Sorry for the misunderstanding. I didn't mean to downplay it due to the cost. I was talking about the risk if things go down south. I saw videos on youtube and they acclimated freshwater fish for an hour by slowly drip acclimate them. Of course, longer is better.

Some articles suggest that danios are one of species that lives in brackish water.
 

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You mentioned that it was a reef tank. If you're supporting reef flora and fauna, then you absolutely can not support danios in the tank.

When it says that they can tolerate brackish water, it's only the slightest amount of salt. And it's not their environment even in that case. They'd be in stress all the time. And that's at 1.005 or less.

The salinity of a reef tank would just be a horrible way for them to die.
 
Fritz

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I have been looking for schooling fish for my 3ft reef tank, and saltwater options either too big or too expensive as I want to get 10 of them.

Many knows that mollies can be converted to saltwater by slowly acclimating them. Other fish such as zebra danios who grow to maximum of 2" are considered brackish to freshwater fish, and are schooling fish.

Has anyone successfully converted zebra danios to saltwater?

I don't want to push unsolicited advice, but if you're interested here is my understanding of why any given fish cannot survive fresh and marine conditions.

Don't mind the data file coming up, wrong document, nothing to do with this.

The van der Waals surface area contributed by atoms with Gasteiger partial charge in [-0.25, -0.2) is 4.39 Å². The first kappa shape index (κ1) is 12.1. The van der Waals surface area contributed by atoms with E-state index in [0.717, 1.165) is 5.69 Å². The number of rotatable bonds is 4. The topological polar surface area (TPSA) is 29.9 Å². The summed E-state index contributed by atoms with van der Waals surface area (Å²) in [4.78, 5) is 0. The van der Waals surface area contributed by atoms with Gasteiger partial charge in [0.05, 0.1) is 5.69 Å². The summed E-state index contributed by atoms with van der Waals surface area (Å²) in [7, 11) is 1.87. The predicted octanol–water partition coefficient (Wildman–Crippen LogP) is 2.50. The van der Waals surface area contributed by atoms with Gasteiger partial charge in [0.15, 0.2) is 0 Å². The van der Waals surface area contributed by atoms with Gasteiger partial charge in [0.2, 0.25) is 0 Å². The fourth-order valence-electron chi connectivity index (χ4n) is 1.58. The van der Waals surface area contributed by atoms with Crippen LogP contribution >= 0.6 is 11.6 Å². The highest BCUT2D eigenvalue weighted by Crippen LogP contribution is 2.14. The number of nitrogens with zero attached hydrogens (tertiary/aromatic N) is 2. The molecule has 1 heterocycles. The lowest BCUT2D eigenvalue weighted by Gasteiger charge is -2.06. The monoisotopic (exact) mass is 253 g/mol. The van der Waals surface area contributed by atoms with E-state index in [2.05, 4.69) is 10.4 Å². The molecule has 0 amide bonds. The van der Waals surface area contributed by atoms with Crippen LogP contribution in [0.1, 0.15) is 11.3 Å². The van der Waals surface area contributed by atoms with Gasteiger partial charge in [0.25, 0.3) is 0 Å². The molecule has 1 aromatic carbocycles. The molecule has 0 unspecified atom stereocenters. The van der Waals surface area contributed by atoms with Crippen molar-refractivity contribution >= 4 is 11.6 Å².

As most people have mentioned, it's very difficult for a fish to survive being in full saltwater and full freshwater. There is completely different processes the fish has to use to survive.

In full freshwater the fish more salty than the water. Osmosis causes the fish to absorb water from the environment around them. To compensate they have to extret, pee, the excess water to maintain a proper internal chemistry.

In a marine environment the water is more salty than the fish. Now the osmosis is working the other way, the seawater is absorbing freshwater from the fish. To compensate they have to drink the seawater and their kidneys filter the excess salt.

Even with a fish that can survive both environments it can be very difficult for the fish to adjust.

Not one to critique a problem without a solution, I do have some a few more options. Mollies as you mentioned. Guppies can also be converted to saltwater. Some of the Pseudomugil species such as, cyanodorsalis or signifer, are documented to be found in full marine environments.